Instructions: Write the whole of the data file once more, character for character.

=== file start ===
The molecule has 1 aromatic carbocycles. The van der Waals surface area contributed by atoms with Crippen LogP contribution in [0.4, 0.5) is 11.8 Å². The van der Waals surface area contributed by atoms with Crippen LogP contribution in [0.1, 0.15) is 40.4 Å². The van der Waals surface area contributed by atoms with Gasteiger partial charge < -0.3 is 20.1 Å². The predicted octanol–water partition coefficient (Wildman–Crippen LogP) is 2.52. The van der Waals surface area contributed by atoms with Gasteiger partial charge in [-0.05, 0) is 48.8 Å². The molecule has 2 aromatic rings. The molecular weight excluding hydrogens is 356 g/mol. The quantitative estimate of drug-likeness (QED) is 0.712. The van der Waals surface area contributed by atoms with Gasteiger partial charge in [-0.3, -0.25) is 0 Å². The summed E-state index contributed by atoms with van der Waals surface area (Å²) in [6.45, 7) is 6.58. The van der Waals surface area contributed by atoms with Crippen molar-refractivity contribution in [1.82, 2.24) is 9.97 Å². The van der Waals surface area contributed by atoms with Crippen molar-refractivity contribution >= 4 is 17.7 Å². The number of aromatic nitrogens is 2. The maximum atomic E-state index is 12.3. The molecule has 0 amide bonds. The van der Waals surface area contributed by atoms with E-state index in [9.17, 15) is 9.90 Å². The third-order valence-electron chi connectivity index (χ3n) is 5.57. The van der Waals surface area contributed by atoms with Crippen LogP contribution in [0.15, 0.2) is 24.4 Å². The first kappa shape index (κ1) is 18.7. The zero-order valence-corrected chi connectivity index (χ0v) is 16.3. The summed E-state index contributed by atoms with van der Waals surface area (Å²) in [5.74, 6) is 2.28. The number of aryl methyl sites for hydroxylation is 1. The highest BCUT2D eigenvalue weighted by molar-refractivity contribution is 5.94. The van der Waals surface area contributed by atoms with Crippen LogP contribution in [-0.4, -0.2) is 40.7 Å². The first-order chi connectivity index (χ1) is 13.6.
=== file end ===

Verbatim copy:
The molecule has 1 aromatic carbocycles. The van der Waals surface area contributed by atoms with Crippen LogP contribution in [0.4, 0.5) is 11.8 Å². The van der Waals surface area contributed by atoms with Crippen LogP contribution in [0.1, 0.15) is 40.4 Å². The van der Waals surface area contributed by atoms with Gasteiger partial charge < -0.3 is 20.1 Å². The predicted octanol–water partition coefficient (Wildman–Crippen LogP) is 2.52. The van der Waals surface area contributed by atoms with Gasteiger partial charge in [-0.05, 0) is 48.8 Å². The molecule has 2 aromatic rings. The molecular weight excluding hydrogens is 356 g/mol. The quantitative estimate of drug-likeness (QED) is 0.712. The van der Waals surface area contributed by atoms with Gasteiger partial charge in [-0.3, -0.25) is 0 Å². The summed E-state index contributed by atoms with van der Waals surface area (Å²) in [6.45, 7) is 6.58. The van der Waals surface area contributed by atoms with Crippen molar-refractivity contribution in [1.82, 2.24) is 9.97 Å². The van der Waals surface area contributed by atoms with Crippen molar-refractivity contribution >= 4 is 17.7 Å². The number of aromatic nitrogens is 2. The maximum atomic E-state index is 12.3. The molecule has 0 amide bonds. The van der Waals surface area contributed by atoms with E-state index in [9.17, 15) is 9.90 Å². The third-order valence-electron chi connectivity index (χ3n) is 5.57. The van der Waals surface area contributed by atoms with Crippen LogP contribution in [0.15, 0.2) is 24.4 Å². The first kappa shape index (κ1) is 18.7. The zero-order valence-corrected chi connectivity index (χ0v) is 16.3. The summed E-state index contributed by atoms with van der Waals surface area (Å²) in [5.74, 6) is 2.28. The number of aryl methyl sites for hydroxylation is 1. The highest BCUT2D eigenvalue weighted by molar-refractivity contribution is 5.94. The van der Waals surface area contributed by atoms with Crippen LogP contribution in [-0.4, -0.2) is 40.7 Å². The first-order chi connectivity index (χ1) is 13.6.